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You'll need to look at scientific data in PDF form, there are loads available, but and its a big but, its hard reading, try to read between the lines, I have found again and again,

Bloodworm Extract

Maple Syrup

Citric Acid

Some Salts

Have all been tested, but in tanks, various countries have scientific data available. Japan, India and America are to name but a few. The problem with looking at angling literature, is a lot of it is biased, to get a true representation you'll need to start looking at a lot of data. I in the middle of doing so and it consumes a lot of time. Ive read papers on pellets with isolated aminos being tested, all sorts,

 

The funny thing is, no matter what you come up with, it still needs to be put in front of fish.

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Exactly, nm, but it sure does present headaches.

Not the presenting the food in front - the constant reading and translating and then skipping irrelevancies - or what is thought to be irrelevant, only to read 5 pages later that what is mistaken as 'irrelevant' turns out to be important, but termed in a way which doesn't really make sense in English. :mrgreen:

So many places to read from and deciphering which route to take is all the fun. Expensive, but fun.

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You wont get an argument, but I'm sure you can see where your post left the question I posed. It wasn't done to incite or annoy you.

 

The question I would ask in relation to the 3 tanks - were the fish identical? Obviously not. How could they be. So my comment would be that the fish, before entering the tanks could have been ill in some way (no possible way of knowing without an autopsy) - maybe a tad far-fetched, but then you have to ask, and not directed at you - Does a fish only eat boilie? What else was available to the fish, food wise? What was the contents of the bait used?

I have not read the article, so I can't comment on that part.

As for fattening the fish - you could also look the other way and say, that the 'lean' fish is underfed, under-nourished. Proof would be required I grant you, but there are many Stonkers in the rivers that have never seen a boilie.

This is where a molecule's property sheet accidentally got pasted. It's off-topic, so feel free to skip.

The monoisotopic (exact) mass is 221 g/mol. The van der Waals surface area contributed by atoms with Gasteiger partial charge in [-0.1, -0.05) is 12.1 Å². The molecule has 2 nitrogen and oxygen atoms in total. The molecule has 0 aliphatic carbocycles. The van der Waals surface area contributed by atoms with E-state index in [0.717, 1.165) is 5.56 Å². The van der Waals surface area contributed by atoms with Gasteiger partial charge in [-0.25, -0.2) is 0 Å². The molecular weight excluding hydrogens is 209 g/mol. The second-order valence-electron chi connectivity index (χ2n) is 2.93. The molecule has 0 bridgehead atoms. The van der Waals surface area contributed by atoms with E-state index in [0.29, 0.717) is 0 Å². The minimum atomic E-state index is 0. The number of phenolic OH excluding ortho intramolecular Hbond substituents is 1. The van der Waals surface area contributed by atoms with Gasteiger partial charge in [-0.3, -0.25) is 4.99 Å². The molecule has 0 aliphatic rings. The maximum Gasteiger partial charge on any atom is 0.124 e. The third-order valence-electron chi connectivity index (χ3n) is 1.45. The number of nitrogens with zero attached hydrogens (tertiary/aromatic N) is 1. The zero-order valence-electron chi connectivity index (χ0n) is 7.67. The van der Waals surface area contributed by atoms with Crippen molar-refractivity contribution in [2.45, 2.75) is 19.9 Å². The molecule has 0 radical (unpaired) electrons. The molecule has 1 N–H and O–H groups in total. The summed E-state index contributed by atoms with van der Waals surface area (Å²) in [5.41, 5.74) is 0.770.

As for shortening the lifespan of any particular fish by feeding it a 'decent' diet, whereby everything a fish requires is in the bait - I would be inclined to say that the fish contracted something that killed it, or contradict the statement and say - the bait itself was not substantial in the dietary requirement.

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Hello all.

 

I have been looking around for information of flavor preferences, but can't find anything with any rigour behind it.

 

Here ya go something to be getting on with. http://www.nativefishlab.net/library/textpdf/16185.pdf reactions of aquarium carp to food and flavors and http://www.bouillettes-dependance-baits.com/res/site19627/res552278_taste-common-carp.pdf taste sensitivity of common carp.

 

Most studies will be tank based as you can control most but not all of the external factors that may sway results but in a pond situation the data would be skewed by too many veriables.

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Dammit.

Was trying to add something, but the edit facility has gone.....

 

What I would also add, although you may see it as winding you up - trust me - no intentions of it - but, can you not see what I was saying in 1 of my very first posts I made here re: shelflife boilies?

 

Was it the Amino Cycle that got pushed aside to make way for the preservative?

Was it the preservative?

What, if anything was the conclusion of the autopsies carried out on the dead fish?

 

Surmising here, but, 5 will get you 10 that the results, if any, returned a verdict of a digestive tract malfunction, be it way of constipation or through way of malnutrition. As I say, surmising, but that would be the answer I would give without knowing the content of the boilie other than 'shelf-life'.

 

Thanks for keeping it non-combatant, and hopefully we can move on in the future in the same vein.

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That is the crux, though, cm.

The boilie isn't, nor has it ever (from Fred's era up to the present day) been - ',... engineered to produce food for the pot.'